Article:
ArcGIS 10.1 includes the ability to record information about who made changes to datasets and when the edits were performed. Through Editor Tracking, an editor's user name and time stamp are stored in attribute fields directly in the dataset. Editor tracking can help you maintain accountability, enforce quality control standards, and create a log of changes that have occurred to your data.

See What's new for editing in ArcGIS 10.1 for more information.

Editing parcels

At ArcGIS 10.1, significant improvements have been made to the management and editing of parcel fabrics.

  • Parcel fabric feature classes and tables can be accessed by expanding the parcel fabric dataset in ArcCatalog or the Catalog window. You can now add parcel fabric sublayers to ArcMap without having to add to the parcel fabric layer.
  • Parcel fabrics or selections of parcel fabrics can be copied and appended using the new Append Parcel Fabric and Copy Parcel Fabric geoprocessing tools.
  • Parcel traverses can be adjusted to eliminate closure using the Compass adjustment method, the Transit adjustment method, or the Crandall adjustment method.
  • The parcel traverse tool has been further enhanced to allow you to specify starting and ending coordinates for your parcel traverse.
  • Remainder parcels in ArcGIS 10.1 can now be created from multiple, overlapping parcels instead of from a single, overlapping parcel.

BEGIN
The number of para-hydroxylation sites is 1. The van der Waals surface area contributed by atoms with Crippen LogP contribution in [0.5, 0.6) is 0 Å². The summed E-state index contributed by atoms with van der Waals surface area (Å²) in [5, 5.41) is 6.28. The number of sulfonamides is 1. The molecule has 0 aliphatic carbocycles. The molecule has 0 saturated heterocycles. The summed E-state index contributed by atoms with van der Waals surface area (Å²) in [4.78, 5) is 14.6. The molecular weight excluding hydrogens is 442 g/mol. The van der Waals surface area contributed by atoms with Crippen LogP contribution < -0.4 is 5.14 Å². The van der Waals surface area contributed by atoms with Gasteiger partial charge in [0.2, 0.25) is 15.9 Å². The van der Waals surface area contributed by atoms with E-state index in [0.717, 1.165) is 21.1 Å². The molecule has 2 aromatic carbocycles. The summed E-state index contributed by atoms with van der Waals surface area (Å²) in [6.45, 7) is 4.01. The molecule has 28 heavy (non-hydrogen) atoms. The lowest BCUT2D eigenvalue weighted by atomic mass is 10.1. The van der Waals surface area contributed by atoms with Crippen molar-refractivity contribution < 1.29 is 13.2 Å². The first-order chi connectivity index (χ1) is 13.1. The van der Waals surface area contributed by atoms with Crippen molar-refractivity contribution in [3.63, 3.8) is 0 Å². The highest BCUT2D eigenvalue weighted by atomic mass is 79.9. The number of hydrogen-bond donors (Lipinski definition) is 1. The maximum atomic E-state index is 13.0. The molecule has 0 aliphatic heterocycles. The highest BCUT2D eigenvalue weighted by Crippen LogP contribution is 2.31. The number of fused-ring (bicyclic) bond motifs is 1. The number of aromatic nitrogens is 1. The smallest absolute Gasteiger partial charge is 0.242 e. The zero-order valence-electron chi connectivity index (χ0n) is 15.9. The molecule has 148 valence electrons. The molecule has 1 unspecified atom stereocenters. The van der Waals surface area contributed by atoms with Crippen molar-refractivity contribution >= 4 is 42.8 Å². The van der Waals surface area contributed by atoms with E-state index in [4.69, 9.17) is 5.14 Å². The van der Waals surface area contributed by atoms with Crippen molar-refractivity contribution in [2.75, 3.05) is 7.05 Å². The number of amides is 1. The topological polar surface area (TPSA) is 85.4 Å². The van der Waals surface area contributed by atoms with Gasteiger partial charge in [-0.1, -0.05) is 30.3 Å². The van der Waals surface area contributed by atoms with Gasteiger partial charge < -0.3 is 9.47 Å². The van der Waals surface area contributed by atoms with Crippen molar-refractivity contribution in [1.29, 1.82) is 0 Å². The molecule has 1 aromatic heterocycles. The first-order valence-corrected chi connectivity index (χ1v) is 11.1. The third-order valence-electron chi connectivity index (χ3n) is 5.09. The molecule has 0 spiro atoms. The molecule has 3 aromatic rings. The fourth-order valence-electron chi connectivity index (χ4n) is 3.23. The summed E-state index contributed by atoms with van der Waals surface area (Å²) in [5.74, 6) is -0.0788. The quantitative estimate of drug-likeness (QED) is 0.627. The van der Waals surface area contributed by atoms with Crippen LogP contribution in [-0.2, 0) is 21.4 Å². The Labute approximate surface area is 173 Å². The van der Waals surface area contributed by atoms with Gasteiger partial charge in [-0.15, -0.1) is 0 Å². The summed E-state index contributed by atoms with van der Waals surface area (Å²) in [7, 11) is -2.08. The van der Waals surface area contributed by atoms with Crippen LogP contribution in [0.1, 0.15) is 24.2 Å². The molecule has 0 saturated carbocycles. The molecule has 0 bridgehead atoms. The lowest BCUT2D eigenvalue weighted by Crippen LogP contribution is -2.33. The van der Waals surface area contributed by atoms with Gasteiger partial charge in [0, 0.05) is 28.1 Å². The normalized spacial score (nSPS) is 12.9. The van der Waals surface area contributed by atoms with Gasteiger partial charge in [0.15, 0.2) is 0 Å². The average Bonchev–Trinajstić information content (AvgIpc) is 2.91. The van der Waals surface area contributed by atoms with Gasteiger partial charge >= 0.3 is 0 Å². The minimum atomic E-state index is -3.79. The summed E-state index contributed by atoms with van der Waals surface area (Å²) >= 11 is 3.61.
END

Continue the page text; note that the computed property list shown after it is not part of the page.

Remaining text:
• Parcel joining is enhanced to allow the cartographic integration of new parcels even when boundaries do not match or join up.
  • Parcel joining has further been enhanced with the trace-link tool, which you can use to detect join links automatically along a traced boundary.
  • A selection of parcels can be moved or transformed using the new Transform Parcels tool.
  • Replication is now supported for parcel fabrics.
  • The attributes of parcel fabric features can be edited in the Attributes window.
  • The new Annotate Parcel Courses tool can be used to annotate and remove duplicate annotation from a selection of parcels. This tool is useful for managing duplicate annotation on parcel fabric boundary lines.

At ArcGIS 10.1, parcel fabrics are supported by replication.

See What's new for editing in ArcGIS 10.1 for more information.

Raster data

ArcGIS 10.1 includes many new options, tools, and functions and offers support for additional raster formats. The following is a summary of new raster data functionality:

  • Overall, there have been significant improvements to display, enhance, and process various types of raster and image data in ArcGIS.
  • Reading support has been added for 15 formats.
  • Raster Product appears as a new data type and is designed to make adding imagery from sensors to your map simpler.
  • The Image Analysis window provides mensuration tools, an interactive stretch window, and a function editor tool.
  • New default rendering settings are available for rendering rasters, and the defaults have been improved.
  • New geoprocessing tools have been introduced and some existing tools have been enhanced.
  • New support is available to directly add and rasterize LAS data, terrain datasets, or LAS datasets in mosaic datasets.
  • Batch function editing is available to edit multiple raster functions.
  • There's new and improved raster functionality in ArcGIS for Server.

See What's new for rasters in ArcGIS 10.1 for more information.


The following new and improved functionality is available for metadata in ArcGIS 10.1: